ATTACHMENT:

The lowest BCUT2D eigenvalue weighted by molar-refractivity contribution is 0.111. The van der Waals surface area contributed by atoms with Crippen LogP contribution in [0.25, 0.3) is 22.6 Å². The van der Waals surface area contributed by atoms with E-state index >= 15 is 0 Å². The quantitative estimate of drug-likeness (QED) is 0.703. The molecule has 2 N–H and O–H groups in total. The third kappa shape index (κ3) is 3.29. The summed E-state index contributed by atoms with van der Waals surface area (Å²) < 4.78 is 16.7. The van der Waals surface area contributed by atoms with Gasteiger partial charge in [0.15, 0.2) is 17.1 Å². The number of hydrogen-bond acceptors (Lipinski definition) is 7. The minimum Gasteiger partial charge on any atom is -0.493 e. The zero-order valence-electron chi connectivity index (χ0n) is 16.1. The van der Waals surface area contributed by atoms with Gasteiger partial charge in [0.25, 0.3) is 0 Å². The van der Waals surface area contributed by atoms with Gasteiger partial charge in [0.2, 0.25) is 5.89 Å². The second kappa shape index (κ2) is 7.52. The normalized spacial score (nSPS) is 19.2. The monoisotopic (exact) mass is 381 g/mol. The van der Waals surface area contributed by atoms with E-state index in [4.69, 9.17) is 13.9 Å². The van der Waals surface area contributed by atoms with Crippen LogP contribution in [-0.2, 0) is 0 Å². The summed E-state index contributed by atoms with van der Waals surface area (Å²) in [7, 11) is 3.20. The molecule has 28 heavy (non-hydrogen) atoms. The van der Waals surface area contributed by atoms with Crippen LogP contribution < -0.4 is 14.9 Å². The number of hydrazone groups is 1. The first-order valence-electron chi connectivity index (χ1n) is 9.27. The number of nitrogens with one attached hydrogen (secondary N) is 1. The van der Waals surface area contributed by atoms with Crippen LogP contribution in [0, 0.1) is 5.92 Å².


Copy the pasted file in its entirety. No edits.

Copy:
The lowest BCUT2D eigenvalue weighted by molar-refractivity contribution is 0.111. The van der Waals surface area contributed by atoms with Crippen LogP contribution in [0.25, 0.3) is 22.6 Å². The van der Waals surface area contributed by atoms with E-state index >= 15 is 0 Å². The quantitative estimate of drug-likeness (QED) is 0.703. The molecule has 2 N–H and O–H groups in total. The third kappa shape index (κ3) is 3.29. The summed E-state index contributed by atoms with van der Waals surface area (Å²) < 4.78 is 16.7. The van der Waals surface area contributed by atoms with Gasteiger partial charge in [0.15, 0.2) is 17.1 Å². The number of hydrogen-bond acceptors (Lipinski definition) is 7. The minimum Gasteiger partial charge on any atom is -0.493 e. The zero-order valence-electron chi connectivity index (χ0n) is 16.1. The van der Waals surface area contributed by atoms with Gasteiger partial charge in [0.25, 0.3) is 0 Å². The van der Waals surface area contributed by atoms with Gasteiger partial charge in [0.2, 0.25) is 5.89 Å². The second kappa shape index (κ2) is 7.52. The normalized spacial score (nSPS) is 19.2. The monoisotopic (exact) mass is 381 g/mol. The van der Waals surface area contributed by atoms with E-state index in [4.69, 9.17) is 13.9 Å². The van der Waals surface area contributed by atoms with Crippen LogP contribution in [-0.2, 0) is 0 Å². The summed E-state index contributed by atoms with van der Waals surface area (Å²) in [7, 11) is 3.20. The molecule has 28 heavy (non-hydrogen) atoms. The van der Waals surface area contributed by atoms with Crippen LogP contribution < -0.4 is 14.9 Å². The number of hydrazone groups is 1. The first-order valence-electron chi connectivity index (χ1n) is 9.27. The number of nitrogens with one attached hydrogen (secondary N) is 1. The van der Waals surface area contributed by atoms with Crippen LogP contribution in [0, 0.1) is 5.92 Å².